04.01.2013 1

Is Ethics Only About Ethics?

By Victor Morawski

While my paper is not primarily intended to target professionals in this field, I should perhaps mention at the outset that there is an area of Ethics called “Metaethics” which focuses on the field of Ethics itself as its area of study.  It deals with foundational considerations like arriving at proper definitions for the most basic concepts used within the subject and whether there might in fact be a single correct method for approaching and answering Ethical questions.  As Metaethics centers only on Ethics, for this area of the subject the answer to my question is I’m afraid, a trivial and rather uninteresting “Yes.”

If we, however, shift the ground from talking about whether there is a single correct method for answering Ethical questions—and not everyone believes that there is—and move on instead to actually using such a method ourselves then we are out of the area of the merely abstract and theoretical and on to the practical, down-to-earth turf of Applied Ethics, where you and I live when we make our moral decisions on a daily basis.  And it is in the area of Applied Ethics that we will dwell for most of the remainder of this paper.  But first a brief Metaethical discussion on method is in order as it relates to our central question.

Without doubt, the most longstanding and entrenched method used for approaching Ethical questions and reasoning through them to an answer concerning what we ought to do dates all the way back to ancient Greece and employs a form of reasoning the philosopher Aristotle called a “practical syllogism.”  Considered by many contemporary Ethicists to be as relevant today as it was then, it is a pattern of reasoning you have probably used many times yourself without knowing it.  In its essentials, it looks like this:

Premise: General Moral Rule

Premise(s): Particular Fact(s)

Conclusion: Action Morally Required

This pattern of moral reasoning shows us clearly that Applied Ethics is not only about Ethics.  The conclusion about what we ought to do describes our Ethical obligations and the rule we use as a premise in our argument clearly relates to a moral standard, but tying together this abstract moral standard with our concluded moral obligation in a specific, concrete situation are particular relevant facts relating to the situation in question, facts not themselves specifically part of Ethics proper.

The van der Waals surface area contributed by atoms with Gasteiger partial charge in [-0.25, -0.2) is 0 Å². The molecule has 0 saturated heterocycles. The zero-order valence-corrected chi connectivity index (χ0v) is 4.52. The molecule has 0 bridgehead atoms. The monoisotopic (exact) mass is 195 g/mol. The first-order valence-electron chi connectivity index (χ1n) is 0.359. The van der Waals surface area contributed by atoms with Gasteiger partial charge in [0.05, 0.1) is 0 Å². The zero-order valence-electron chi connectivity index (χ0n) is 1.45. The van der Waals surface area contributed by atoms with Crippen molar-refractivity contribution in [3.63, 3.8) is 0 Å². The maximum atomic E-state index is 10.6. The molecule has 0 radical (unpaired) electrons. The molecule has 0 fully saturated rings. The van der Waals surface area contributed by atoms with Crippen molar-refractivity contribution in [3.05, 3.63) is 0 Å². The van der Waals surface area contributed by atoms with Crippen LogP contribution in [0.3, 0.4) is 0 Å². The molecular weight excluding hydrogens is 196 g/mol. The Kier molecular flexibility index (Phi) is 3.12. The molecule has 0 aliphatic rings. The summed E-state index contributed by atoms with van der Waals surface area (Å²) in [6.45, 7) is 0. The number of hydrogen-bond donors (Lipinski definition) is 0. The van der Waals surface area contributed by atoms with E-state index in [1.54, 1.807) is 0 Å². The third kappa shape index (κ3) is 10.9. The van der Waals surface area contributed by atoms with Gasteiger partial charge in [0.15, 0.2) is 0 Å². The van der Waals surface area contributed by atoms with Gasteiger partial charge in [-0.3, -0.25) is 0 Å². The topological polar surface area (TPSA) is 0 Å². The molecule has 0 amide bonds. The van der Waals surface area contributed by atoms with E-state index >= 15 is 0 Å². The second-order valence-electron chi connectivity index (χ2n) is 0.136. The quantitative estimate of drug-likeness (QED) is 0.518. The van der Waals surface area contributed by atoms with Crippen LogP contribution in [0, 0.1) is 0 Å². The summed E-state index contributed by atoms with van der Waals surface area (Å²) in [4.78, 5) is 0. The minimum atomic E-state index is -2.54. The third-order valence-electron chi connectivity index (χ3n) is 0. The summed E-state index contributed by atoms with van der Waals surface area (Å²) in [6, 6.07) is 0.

Contemporary Ethicist William Frankena illustrated Aristotle’s practical syllogism with the reasoning process Socrates used to decide whether he should accept his friends’ offer to facilitate his escape from prison into exile, thus enabling him to avoid the death sentence which had been meted out to him by the Athenian courts.  Effectively using several practical syllogisms, Socrates mulls over issues like whether he has a moral obligation to keep his agreements, whether we should obey our parents and whether we should return harm for harm in retaliation if wronged unjustly.  It is important to him that he now do the right thing, not just the prudent thing, because he sincerely believes that harming his soul ethically will have negative repercussions for him not only in this life but in the next.  It would literally be a fate worse than the imminent death he now faces.

To illustrate the practical syllogism in action, one of his arguments might be summarized as follows:

General Moral Rule: We ought to keep our agreements.

Particular Fact: As a citizen, I have an understood agreement with Athens to obey its laws and respect its courts’ verdicts.

Particular Fact: By escaping into exile I would in effect be overturning the court verdict which sentenced me to death.

Conclusion: I should not escape.

And using similar reasoning, he concludes by bringing in additional factual considerations such as that the City has indeed been like a parent to him and would in fact be harmed by his escape, as laws so essential to a City’s very existence would be broken by this course of action, that he should stay and face his sentence—that he is morally obligated not to escape.

Whether we agree with Socrates’ reasoning or his ultimate moral choice is here not the point.  The point is that the most time-honored method for addressing an ethical issue and for reasoning oneself through it to a course of action on a moral question brings into play not only abstract ethical considerations but concrete, particular facts about the world.  Part of the process of answering an ethical question by the use of a practical syllogism therefore is not just one of figuring out what abstract moral principles might relate to a given situation, but is also one of getting one’s facts straight.   It is the facts relating to a specific situation that determine whether a general moral rule even applies to it.